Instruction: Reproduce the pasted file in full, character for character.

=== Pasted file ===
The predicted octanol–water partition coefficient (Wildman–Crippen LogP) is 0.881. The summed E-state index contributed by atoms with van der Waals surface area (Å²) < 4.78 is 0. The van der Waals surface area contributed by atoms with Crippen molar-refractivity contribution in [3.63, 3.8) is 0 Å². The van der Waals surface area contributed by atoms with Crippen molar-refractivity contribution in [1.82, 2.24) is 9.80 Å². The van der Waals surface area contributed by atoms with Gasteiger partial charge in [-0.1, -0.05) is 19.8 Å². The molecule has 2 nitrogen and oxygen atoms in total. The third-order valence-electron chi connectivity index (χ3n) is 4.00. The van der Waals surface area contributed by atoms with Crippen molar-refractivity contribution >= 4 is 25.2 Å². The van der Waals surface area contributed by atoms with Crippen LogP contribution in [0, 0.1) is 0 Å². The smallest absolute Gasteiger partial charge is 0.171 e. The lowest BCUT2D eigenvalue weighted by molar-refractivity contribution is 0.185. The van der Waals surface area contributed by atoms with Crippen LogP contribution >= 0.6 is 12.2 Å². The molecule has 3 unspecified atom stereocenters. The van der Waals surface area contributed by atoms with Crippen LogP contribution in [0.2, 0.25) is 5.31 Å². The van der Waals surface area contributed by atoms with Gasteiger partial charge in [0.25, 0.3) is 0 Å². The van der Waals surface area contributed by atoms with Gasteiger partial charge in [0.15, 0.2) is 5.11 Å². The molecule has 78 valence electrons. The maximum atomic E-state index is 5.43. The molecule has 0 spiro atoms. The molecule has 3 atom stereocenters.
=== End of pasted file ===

The predicted octanol–water partition coefficient (Wildman–Crippen LogP) is 0.881. The summed E-state index contributed by atoms with van der Waals surface area (Å²) < 4.78 is 0. The van der Waals surface area contributed by atoms with Crippen molar-refractivity contribution in [3.63, 3.8) is 0 Å². The van der Waals surface area contributed by atoms with Crippen molar-refractivity contribution in [1.82, 2.24) is 9.80 Å². The van der Waals surface area contributed by atoms with Gasteiger partial charge in [-0.1, -0.05) is 19.8 Å². The molecule has 2 nitrogen and oxygen atoms in total. The third-order valence-electron chi connectivity index (χ3n) is 4.00. The van der Waals surface area contributed by atoms with Crippen molar-refractivity contribution >= 4 is 25.2 Å². The van der Waals surface area contributed by atoms with Crippen LogP contribution in [0, 0.1) is 0 Å². The smallest absolute Gasteiger partial charge is 0.171 e. The lowest BCUT2D eigenvalue weighted by molar-refractivity contribution is 0.185. The van der Waals surface area contributed by atoms with Crippen LogP contribution >= 0.6 is 12.2 Å². The molecule has 3 unspecified atom stereocenters. The van der Waals surface area contributed by atoms with Crippen LogP contribution in [0.2, 0.25) is 5.31 Å². The van der Waals surface area contributed by atoms with Gasteiger partial charge in [0.25, 0.3) is 0 Å². The van der Waals surface area contributed by atoms with Gasteiger partial charge in [0.15, 0.2) is 5.11 Å². The molecule has 78 valence electrons. The maximum atomic E-state index is 5.43. The molecule has 0 spiro atoms. The molecule has 3 atom stereocenters.